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I had a new revelation about language learning yesterday, for you closet linguists out there.
As you may know, I grew up learning Norwegian and German from my parents, and studied Spanish in high school and beyond.
I spent a lot of time immersed in Hispanic culture in college, and became fairly fluent.
Once I really learned Spanish, it was no big deal to switch between that and English and Norwegian.
I still continue to speak primarily Norwegian with the kids, since I’m a firm believer that the brain learns new languages best when we are young–the younger the better.

So now we’ve been in China for 9 months, and my Spanish has been fairly dormant for that time.
Until yesterday.
I met a woman from Spain, and tried to have a casual conversation with her.
It was absolutely incredible how every single Spanish word in my brain had been replaced with the exact equivalent in Chinese.
Pronouns, verbs, possessives, word order, the works.
Try as I could, it was nearly impossible to just rattle off a simple phrase in Spanish.
After a few minutes, if I focused really hard for a painful length of time, I could spit out a complete and grammatically correct sentence without any Chinese words thrown in.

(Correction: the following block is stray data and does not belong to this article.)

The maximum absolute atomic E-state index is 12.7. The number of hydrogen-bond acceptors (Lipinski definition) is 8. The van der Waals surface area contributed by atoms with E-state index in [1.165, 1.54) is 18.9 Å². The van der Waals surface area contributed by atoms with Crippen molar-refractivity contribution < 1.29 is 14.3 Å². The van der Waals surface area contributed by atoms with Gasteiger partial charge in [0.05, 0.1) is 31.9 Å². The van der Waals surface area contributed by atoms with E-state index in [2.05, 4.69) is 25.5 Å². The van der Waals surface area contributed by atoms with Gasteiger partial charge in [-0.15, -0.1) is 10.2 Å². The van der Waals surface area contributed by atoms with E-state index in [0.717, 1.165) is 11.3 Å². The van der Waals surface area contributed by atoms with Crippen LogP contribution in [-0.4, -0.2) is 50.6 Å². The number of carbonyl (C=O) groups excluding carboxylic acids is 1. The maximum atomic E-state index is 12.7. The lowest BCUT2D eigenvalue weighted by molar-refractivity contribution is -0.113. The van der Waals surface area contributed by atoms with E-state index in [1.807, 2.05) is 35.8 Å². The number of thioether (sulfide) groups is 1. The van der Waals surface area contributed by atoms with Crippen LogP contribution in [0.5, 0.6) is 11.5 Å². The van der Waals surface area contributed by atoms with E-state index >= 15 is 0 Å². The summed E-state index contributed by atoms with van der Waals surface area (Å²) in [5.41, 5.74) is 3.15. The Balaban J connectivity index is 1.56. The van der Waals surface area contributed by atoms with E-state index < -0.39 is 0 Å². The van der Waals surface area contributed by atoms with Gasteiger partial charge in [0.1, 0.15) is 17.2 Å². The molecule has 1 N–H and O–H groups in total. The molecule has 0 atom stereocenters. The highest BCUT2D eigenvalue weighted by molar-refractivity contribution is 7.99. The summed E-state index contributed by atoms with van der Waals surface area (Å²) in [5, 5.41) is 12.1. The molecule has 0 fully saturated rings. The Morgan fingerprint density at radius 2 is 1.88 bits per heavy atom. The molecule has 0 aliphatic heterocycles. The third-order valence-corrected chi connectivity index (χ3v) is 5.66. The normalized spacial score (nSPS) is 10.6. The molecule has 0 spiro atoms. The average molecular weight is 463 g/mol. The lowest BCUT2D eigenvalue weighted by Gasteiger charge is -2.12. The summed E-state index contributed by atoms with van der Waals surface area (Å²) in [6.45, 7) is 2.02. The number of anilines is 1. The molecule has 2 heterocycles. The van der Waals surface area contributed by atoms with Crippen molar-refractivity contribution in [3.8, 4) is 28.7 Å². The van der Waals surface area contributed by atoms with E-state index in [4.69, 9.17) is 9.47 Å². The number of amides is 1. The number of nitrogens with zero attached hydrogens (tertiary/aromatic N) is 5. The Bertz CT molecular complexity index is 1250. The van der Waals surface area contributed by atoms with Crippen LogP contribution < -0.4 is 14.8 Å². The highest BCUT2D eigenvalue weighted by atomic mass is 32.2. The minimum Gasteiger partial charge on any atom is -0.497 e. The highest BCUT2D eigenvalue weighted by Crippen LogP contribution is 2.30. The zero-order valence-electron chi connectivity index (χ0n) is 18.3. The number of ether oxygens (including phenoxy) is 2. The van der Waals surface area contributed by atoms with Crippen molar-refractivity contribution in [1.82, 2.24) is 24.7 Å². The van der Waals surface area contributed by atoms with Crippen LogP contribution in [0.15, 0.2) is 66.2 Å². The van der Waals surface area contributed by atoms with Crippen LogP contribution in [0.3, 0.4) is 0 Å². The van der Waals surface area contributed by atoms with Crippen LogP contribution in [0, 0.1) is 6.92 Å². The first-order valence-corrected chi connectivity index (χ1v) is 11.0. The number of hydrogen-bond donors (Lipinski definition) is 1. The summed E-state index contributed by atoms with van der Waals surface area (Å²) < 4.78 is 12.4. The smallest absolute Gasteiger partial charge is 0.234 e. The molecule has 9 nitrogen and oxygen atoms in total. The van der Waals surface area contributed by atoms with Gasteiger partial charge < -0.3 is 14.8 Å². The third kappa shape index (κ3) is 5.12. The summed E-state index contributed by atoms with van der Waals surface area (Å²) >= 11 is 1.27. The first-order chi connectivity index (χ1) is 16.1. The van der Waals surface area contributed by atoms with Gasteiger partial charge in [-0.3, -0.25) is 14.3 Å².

I guess I should be encouraged that my Chinese is stored in the same place in my brain as the Spanish.
I just hope the Spanish isn’t on its way out…
Although we only use a tiny fraction of our brains as it is, so I probably needen’t worry.
It only took me about 28 hours to figure out how to say “Do your children speak English?”
Hablan tus hijos ingles?

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3 responses »

  1. I wanted James to teach Marissa German, but I think he’s too embarrassed. Plus, mine is horrible, so he has to translate everything for me. She’s already dropped the non-English sounds, so it’s too late for her. šŸ˜¦

    I remember when you’d come back from Norway, you’d talk in a combination of Norwegian and English. James’s first language is German, but he doesn’t seem to do the same thing. He doesn’t use it as often as you do, though. His mother, who moved over as an adult, seems to transition fairly well, too. (Her mother lives with them and only speaks German, having moved over only about 10 years ago.)

    It would be interesting to find out if it’s a function of how an individual’s brain works or the way the language was learned and later used or something else entirely that results in things like that. But I only have a personal sample of 3. šŸ™‚

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